“So I was the chairman of the board from 2002 until 2011/2012, and then I was the first leader of the new cabinet system which took us up to the election in 2012.
“During my period as chairman of the board, I was on the WLGA - that’s the Welsh Local Government Association - I had various positions on that. I was the spokesman so the speak on that and very involved with the WLGA. When I finished as the leader, I think it was after the election in 2012, my responsibilities diminished then quite considerably.”
Mr Jones, who has also been a member of the Powys council planning committee and has been on different school governing bodies and helped to start local leisure and sports centres, has seen how local politics has changed during his time in office.
He said: “The changes have been great changes in that time, I could write a book about it almost. It’s all changed and it’s forever evolving and you know, the changes are quite far reaching really and it takes time to settle into the new methods of working really but it’s something you’ve got to do , it’s the way it is and you just do it.
“We’ve got cabinet now and whereas it wasn’t political in the early days it’s very political now and I don’t like that, that’s why I was an independent member - I didn’t want to be told what to do by any political party.
“I represented the people in this area and that was my first responsibility, and then trying to do the best for running the council or playing your part in running the council.
“It worked very well [without politics], they concentrated on the job at hand, they weren’t concerned about the politics aspect of it.
“There were no political parties in the early days. We were all independent basically and we just got on and did the job in hand, but that’s the way it is and that’s fair enough - if that’s what they want, that’s what they’ve got.”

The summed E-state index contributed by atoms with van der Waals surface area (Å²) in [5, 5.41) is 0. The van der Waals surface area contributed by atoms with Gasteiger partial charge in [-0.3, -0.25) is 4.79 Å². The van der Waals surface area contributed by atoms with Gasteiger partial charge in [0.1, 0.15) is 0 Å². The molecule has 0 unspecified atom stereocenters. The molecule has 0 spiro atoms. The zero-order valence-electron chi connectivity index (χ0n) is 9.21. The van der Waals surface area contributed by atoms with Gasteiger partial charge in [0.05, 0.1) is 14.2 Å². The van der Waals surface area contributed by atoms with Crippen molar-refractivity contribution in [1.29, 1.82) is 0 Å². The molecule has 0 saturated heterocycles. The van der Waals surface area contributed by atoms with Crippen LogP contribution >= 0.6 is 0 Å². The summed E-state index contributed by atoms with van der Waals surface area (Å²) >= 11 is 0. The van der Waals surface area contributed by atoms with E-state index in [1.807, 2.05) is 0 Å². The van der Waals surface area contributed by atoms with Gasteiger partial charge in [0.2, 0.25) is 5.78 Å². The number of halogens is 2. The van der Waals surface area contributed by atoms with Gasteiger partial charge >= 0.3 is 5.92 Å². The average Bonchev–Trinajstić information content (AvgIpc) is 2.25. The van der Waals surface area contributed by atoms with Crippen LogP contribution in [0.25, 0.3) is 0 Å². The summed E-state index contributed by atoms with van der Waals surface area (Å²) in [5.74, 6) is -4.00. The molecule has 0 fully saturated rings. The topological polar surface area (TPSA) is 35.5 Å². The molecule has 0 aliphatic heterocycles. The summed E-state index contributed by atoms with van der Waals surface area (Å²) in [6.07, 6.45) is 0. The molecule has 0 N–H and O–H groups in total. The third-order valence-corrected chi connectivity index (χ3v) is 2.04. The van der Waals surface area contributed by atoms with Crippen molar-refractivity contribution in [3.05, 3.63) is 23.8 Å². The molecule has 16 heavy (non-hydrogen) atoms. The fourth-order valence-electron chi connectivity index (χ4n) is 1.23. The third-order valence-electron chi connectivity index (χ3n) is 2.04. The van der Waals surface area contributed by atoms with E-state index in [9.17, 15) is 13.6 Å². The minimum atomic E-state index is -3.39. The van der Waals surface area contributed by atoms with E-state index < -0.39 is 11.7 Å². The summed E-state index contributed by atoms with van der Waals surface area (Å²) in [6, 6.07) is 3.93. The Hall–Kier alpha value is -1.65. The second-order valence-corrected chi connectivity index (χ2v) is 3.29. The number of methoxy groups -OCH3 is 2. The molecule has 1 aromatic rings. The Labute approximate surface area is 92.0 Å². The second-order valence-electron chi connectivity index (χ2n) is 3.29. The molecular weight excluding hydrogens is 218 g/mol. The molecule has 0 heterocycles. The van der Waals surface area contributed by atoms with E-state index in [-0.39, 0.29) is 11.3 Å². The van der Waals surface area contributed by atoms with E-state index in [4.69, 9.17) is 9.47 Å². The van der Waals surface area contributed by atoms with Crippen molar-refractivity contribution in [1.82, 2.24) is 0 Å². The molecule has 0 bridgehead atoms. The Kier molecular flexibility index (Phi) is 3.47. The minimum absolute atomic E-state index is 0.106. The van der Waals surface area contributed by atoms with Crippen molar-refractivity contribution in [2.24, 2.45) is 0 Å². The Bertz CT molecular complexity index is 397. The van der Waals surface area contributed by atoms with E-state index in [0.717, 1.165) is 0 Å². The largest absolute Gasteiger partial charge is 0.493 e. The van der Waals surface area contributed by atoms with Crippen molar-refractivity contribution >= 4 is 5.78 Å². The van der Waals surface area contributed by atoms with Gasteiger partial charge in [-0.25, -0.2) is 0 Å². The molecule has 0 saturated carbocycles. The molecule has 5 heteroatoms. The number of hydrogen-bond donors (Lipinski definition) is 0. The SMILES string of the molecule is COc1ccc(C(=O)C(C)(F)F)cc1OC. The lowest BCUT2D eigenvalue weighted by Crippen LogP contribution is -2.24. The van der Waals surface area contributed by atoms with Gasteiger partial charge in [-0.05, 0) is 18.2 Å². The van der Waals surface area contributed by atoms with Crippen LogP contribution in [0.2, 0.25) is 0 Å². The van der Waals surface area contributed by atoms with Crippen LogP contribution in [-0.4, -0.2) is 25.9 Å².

Despite stepping back from public office, Mr Jones has not intentions of putting his feet up.
He said: “I’m still farming, I can’t work like I used to but there’s still plenty to do, I’ve got plenty to do and I’m not going to put my feet up as long as I can put them on the floor.
“I’ll be taking an interest in the farming and what’s going on locally. I’ve never put my feet up - I don’t know what it means really.”
When asked if he had any advice for those considering a career in local politics, Mr Jones responded that it’s something “they’ve got to do”.
He said: “It’s something they’ve got to do, I think you’re either involved in local things or you’re not. Some people choose to and something people choose not to. I think you’ve got to have a great interest in your local community and the wider community and you’ve got to have a wider interest in what’s happening locally.
“It’s been part of my life - all of my grown adult life - and that’s what I did. I didn’t have a lot of other interest really, I devoted myself to that responsibility and that’s what I did.
“It isn’t something you can turn on and off, you live it day and night, and when you’re in the leadership role you have members contacting you day and night and members of the community.
“You’ve got to be committed to that sort of life basically, but I’ve been on a lot of things - schools governing bodies, I was on four school governing bodies when I was first elected but then the law changed and you could only be on two. I was on Radnor Valley and John Beddoes Secondary School and Whitton and Gladestry.
“I was chairman of Radnor valley for many years, I was chairman of John Beddoes governing body for many years but now you can only be on two. I’m only on Radnor Valley now.
“I was a founding member of East Radnor Leisure Centre and Knighton Sports Centre.
“I was a founder of East Radnor Day Centre and I’ve been on that ever since it opened really and I’m the only founding member left of the day centre at Presteigne.
“I’m on many local committees but I’m cutting back now so I’m basically going to do a lot less work on public work and leave it to the new members and the younger generations - they’ll have to pick up the baton and run with it.”